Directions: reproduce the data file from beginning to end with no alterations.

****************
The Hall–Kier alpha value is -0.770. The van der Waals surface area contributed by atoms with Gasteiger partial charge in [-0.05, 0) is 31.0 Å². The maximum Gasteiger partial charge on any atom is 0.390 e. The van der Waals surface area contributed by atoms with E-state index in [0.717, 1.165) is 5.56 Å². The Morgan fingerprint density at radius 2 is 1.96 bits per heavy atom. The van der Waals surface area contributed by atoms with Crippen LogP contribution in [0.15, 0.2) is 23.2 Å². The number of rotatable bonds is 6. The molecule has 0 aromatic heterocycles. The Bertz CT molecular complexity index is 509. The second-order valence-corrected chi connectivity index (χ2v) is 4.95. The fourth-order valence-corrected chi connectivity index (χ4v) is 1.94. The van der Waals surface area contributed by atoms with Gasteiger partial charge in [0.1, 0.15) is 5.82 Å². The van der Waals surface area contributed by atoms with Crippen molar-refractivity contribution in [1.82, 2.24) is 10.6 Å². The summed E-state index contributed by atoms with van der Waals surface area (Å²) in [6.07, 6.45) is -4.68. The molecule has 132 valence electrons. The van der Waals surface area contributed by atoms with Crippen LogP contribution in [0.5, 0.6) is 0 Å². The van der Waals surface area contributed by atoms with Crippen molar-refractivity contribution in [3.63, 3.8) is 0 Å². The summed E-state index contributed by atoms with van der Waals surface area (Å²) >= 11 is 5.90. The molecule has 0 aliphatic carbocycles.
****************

The Hall–Kier alpha value is -0.770. The van der Waals surface area contributed by atoms with Gasteiger partial charge in [-0.05, 0) is 31.0 Å². The maximum Gasteiger partial charge on any atom is 0.390 e. The van der Waals surface area contributed by atoms with E-state index in [0.717, 1.165) is 5.56 Å². The Morgan fingerprint density at radius 2 is 1.96 bits per heavy atom. The van der Waals surface area contributed by atoms with Crippen LogP contribution in [0.15, 0.2) is 23.2 Å². The number of rotatable bonds is 6. The molecule has 0 aromatic heterocycles. The Bertz CT molecular complexity index is 509. The second-order valence-corrected chi connectivity index (χ2v) is 4.95. The fourth-order valence-corrected chi connectivity index (χ4v) is 1.94. The van der Waals surface area contributed by atoms with Gasteiger partial charge in [0.1, 0.15) is 5.82 Å². The van der Waals surface area contributed by atoms with Crippen molar-refractivity contribution in [1.82, 2.24) is 10.6 Å². The summed E-state index contributed by atoms with van der Waals surface area (Å²) in [6.07, 6.45) is -4.68. The molecule has 132 valence electrons. The van der Waals surface area contributed by atoms with Crippen LogP contribution in [0.5, 0.6) is 0 Å². The van der Waals surface area contributed by atoms with Crippen molar-refractivity contribution in [3.63, 3.8) is 0 Å². The summed E-state index contributed by atoms with van der Waals surface area (Å²) >= 11 is 5.90. The molecule has 0 aliphatic carbocycles.